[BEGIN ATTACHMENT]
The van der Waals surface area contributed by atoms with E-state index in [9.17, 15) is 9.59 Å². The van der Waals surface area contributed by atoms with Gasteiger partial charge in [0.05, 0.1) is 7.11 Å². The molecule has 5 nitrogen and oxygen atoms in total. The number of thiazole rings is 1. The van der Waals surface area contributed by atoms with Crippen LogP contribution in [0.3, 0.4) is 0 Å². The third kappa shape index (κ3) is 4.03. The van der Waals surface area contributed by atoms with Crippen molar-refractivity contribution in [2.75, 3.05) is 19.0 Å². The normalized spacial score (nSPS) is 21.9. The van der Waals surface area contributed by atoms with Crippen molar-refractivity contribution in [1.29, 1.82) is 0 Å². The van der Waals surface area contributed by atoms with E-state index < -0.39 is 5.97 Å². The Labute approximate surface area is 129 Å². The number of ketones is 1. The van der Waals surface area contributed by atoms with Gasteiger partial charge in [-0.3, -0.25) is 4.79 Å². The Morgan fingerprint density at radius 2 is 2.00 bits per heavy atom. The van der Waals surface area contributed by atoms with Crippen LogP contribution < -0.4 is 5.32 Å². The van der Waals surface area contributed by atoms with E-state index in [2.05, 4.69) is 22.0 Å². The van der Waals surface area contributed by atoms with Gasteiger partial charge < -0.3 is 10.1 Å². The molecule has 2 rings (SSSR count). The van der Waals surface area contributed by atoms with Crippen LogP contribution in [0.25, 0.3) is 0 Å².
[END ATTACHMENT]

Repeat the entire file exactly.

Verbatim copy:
The van der Waals surface area contributed by atoms with E-state index in [9.17, 15) is 9.59 Å². The van der Waals surface area contributed by atoms with Gasteiger partial charge in [0.05, 0.1) is 7.11 Å². The molecule has 5 nitrogen and oxygen atoms in total. The number of thiazole rings is 1. The van der Waals surface area contributed by atoms with Crippen LogP contribution in [0.3, 0.4) is 0 Å². The third kappa shape index (κ3) is 4.03. The van der Waals surface area contributed by atoms with Crippen molar-refractivity contribution in [2.75, 3.05) is 19.0 Å². The normalized spacial score (nSPS) is 21.9. The van der Waals surface area contributed by atoms with Crippen molar-refractivity contribution in [1.29, 1.82) is 0 Å². The van der Waals surface area contributed by atoms with E-state index < -0.39 is 5.97 Å². The Labute approximate surface area is 129 Å². The number of ketones is 1. The van der Waals surface area contributed by atoms with Gasteiger partial charge in [-0.3, -0.25) is 4.79 Å². The Morgan fingerprint density at radius 2 is 2.00 bits per heavy atom. The van der Waals surface area contributed by atoms with Crippen LogP contribution < -0.4 is 5.32 Å². The van der Waals surface area contributed by atoms with E-state index in [2.05, 4.69) is 22.0 Å². The van der Waals surface area contributed by atoms with Gasteiger partial charge < -0.3 is 10.1 Å². The molecule has 2 rings (SSSR count). The van der Waals surface area contributed by atoms with Crippen LogP contribution in [0.25, 0.3) is 0 Å².